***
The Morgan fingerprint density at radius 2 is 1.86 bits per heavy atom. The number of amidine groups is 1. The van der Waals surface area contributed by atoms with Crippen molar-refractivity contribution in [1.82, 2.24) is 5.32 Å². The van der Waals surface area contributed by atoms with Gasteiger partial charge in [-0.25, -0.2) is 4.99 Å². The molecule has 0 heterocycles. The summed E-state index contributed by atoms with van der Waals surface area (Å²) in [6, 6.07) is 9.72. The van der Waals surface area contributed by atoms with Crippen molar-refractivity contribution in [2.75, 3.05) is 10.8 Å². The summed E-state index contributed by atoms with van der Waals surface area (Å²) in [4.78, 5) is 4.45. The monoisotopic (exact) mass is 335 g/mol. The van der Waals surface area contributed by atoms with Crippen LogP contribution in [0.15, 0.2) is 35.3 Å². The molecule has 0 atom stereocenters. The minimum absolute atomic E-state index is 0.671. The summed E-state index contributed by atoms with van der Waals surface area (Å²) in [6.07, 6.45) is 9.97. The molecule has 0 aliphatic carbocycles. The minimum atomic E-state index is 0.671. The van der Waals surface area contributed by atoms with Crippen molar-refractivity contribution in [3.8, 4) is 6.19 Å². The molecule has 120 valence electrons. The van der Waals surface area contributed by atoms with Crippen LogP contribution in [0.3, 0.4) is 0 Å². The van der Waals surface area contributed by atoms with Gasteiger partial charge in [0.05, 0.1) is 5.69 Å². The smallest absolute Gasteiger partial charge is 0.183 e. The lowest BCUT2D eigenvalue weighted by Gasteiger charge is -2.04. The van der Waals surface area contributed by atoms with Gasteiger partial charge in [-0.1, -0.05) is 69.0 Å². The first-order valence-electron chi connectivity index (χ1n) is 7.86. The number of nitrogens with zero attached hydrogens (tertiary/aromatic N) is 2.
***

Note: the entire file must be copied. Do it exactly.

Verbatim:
The Morgan fingerprint density at radius 2 is 1.86 bits per heavy atom. The number of amidine groups is 1. The van der Waals surface area contributed by atoms with Crippen molar-refractivity contribution in [1.82, 2.24) is 5.32 Å². The van der Waals surface area contributed by atoms with Gasteiger partial charge in [-0.25, -0.2) is 4.99 Å². The molecule has 0 heterocycles. The summed E-state index contributed by atoms with van der Waals surface area (Å²) in [6, 6.07) is 9.72. The van der Waals surface area contributed by atoms with Crippen molar-refractivity contribution in [2.75, 3.05) is 10.8 Å². The summed E-state index contributed by atoms with van der Waals surface area (Å²) in [4.78, 5) is 4.45. The monoisotopic (exact) mass is 335 g/mol. The van der Waals surface area contributed by atoms with Crippen LogP contribution in [0.15, 0.2) is 35.3 Å². The molecule has 0 atom stereocenters. The minimum absolute atomic E-state index is 0.671. The summed E-state index contributed by atoms with van der Waals surface area (Å²) in [6.07, 6.45) is 9.97. The molecule has 0 aliphatic carbocycles. The minimum atomic E-state index is 0.671. The van der Waals surface area contributed by atoms with Crippen molar-refractivity contribution in [3.8, 4) is 6.19 Å². The molecule has 120 valence electrons. The van der Waals surface area contributed by atoms with Crippen LogP contribution in [0.3, 0.4) is 0 Å². The van der Waals surface area contributed by atoms with Gasteiger partial charge in [0.05, 0.1) is 5.69 Å². The smallest absolute Gasteiger partial charge is 0.183 e. The lowest BCUT2D eigenvalue weighted by Gasteiger charge is -2.04. The van der Waals surface area contributed by atoms with Gasteiger partial charge in [-0.1, -0.05) is 69.0 Å². The first-order valence-electron chi connectivity index (χ1n) is 7.86. The number of nitrogens with zero attached hydrogens (tertiary/aromatic N) is 2.